Minnesota’s Approach

Minnesota has developed many ways to combat labor trafficking in the state. This includes the Safe Harbor Law, criminal penalties and support services for victims.


Safe Harbor Law

This law recognizes that many victims of labor trafficking are young, and they might end up in the commercial sex trade due to their exploitation. The law shifts the focus from punishing these young victims to providing them with support and services to get them somewhere safe and restore some sense of normalcy to their childhood. This allows victims to move toward a better future.


Criminal Penalties

In Minnesota, those involved in labor trafficking face serious consequences, including up to 15 years in prison and fines of up to $30,000. Prison sentences increase to 20 years and fines increase to $40,000 per count if the trafficked individual is a minor.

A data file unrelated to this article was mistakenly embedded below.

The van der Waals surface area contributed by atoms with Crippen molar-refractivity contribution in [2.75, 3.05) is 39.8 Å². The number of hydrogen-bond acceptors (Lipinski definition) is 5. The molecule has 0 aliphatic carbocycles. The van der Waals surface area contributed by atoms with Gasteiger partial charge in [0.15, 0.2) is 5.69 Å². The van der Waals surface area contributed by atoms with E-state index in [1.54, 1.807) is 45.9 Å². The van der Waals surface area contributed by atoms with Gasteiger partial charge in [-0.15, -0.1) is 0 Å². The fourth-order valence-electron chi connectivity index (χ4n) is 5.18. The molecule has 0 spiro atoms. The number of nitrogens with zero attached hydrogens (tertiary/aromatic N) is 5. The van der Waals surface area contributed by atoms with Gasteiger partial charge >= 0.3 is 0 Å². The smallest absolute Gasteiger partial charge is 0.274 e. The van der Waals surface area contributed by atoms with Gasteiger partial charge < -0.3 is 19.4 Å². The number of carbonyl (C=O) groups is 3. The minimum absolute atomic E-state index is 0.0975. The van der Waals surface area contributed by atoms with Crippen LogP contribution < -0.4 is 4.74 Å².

In many of the recent examples of trafficked migrants, perpetrators may think to use consent as a defense. In other words, the person they trafficked for labor wanted to escape their situation in their home country. Minnesota statute specifically forbids consent, or the age of a victim, from being used as a defense against the charges.


Support and Services

Minnesota offers various services and support to labor trafficking victims. Examples include the Minnesota Human Trafficking Prevention and Response Network and the Safe Harbor Labor Trafficking program. Victims of labor trafficking seeking shelter, legal assistance and access to medical care and counseling should also visit the Minnesota Human Trafficking Task Force’s agencies page for links and contact information. These services are essential for helping survivors rebuild their lives and regain their independence.


Training and Awareness

The Minnesota Human Trafficking Task Force actively educates the public, law enforcement and other professionals about the signs of labor trafficking and how to report and address these cases. Raising awareness is important for identifying victims and getting them the help they deserve.